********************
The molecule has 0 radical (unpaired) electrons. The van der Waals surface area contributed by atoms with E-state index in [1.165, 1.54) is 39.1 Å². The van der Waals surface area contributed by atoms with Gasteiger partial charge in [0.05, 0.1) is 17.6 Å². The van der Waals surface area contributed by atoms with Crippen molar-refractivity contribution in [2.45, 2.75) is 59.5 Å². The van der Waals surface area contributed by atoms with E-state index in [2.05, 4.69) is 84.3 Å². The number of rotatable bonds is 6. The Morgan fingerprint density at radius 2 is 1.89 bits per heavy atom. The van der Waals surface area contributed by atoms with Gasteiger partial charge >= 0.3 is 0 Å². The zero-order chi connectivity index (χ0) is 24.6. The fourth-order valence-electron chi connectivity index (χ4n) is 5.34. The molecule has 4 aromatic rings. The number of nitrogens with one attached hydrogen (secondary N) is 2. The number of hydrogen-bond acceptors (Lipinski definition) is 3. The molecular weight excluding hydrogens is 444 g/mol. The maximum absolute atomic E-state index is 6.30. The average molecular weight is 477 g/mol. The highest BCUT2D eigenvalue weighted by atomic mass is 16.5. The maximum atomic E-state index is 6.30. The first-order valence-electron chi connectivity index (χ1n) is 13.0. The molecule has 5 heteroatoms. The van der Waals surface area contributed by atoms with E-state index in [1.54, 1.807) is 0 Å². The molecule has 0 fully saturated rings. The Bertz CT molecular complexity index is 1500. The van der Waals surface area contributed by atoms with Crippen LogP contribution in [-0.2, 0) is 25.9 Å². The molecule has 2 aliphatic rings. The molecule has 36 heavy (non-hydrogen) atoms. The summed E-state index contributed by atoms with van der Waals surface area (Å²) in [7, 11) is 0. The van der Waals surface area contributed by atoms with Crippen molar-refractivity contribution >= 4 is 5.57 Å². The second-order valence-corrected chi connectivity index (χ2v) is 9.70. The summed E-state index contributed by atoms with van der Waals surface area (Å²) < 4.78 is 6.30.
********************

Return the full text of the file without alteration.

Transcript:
The molecule has 0 radical (unpaired) electrons. The van der Waals surface area contributed by atoms with E-state index in [1.165, 1.54) is 39.1 Å². The van der Waals surface area contributed by atoms with Gasteiger partial charge in [0.05, 0.1) is 17.6 Å². The van der Waals surface area contributed by atoms with Crippen molar-refractivity contribution in [2.45, 2.75) is 59.5 Å². The van der Waals surface area contributed by atoms with E-state index in [2.05, 4.69) is 84.3 Å². The number of rotatable bonds is 6. The Morgan fingerprint density at radius 2 is 1.89 bits per heavy atom. The van der Waals surface area contributed by atoms with Gasteiger partial charge >= 0.3 is 0 Å². The zero-order chi connectivity index (χ0) is 24.6. The fourth-order valence-electron chi connectivity index (χ4n) is 5.34. The molecule has 4 aromatic rings. The number of nitrogens with one attached hydrogen (secondary N) is 2. The number of hydrogen-bond acceptors (Lipinski definition) is 3. The molecular weight excluding hydrogens is 444 g/mol. The maximum absolute atomic E-state index is 6.30. The average molecular weight is 477 g/mol. The highest BCUT2D eigenvalue weighted by atomic mass is 16.5. The maximum atomic E-state index is 6.30. The first-order valence-electron chi connectivity index (χ1n) is 13.0. The molecule has 5 heteroatoms. The van der Waals surface area contributed by atoms with E-state index in [1.54, 1.807) is 0 Å². The molecule has 0 fully saturated rings. The Bertz CT molecular complexity index is 1500. The van der Waals surface area contributed by atoms with Crippen LogP contribution in [-0.2, 0) is 25.9 Å². The molecule has 2 aliphatic rings. The molecule has 36 heavy (non-hydrogen) atoms. The summed E-state index contributed by atoms with van der Waals surface area (Å²) in [7, 11) is 0. The van der Waals surface area contributed by atoms with Crippen molar-refractivity contribution >= 4 is 5.57 Å². The second-order valence-corrected chi connectivity index (χ2v) is 9.70. The summed E-state index contributed by atoms with van der Waals surface area (Å²) < 4.78 is 6.30.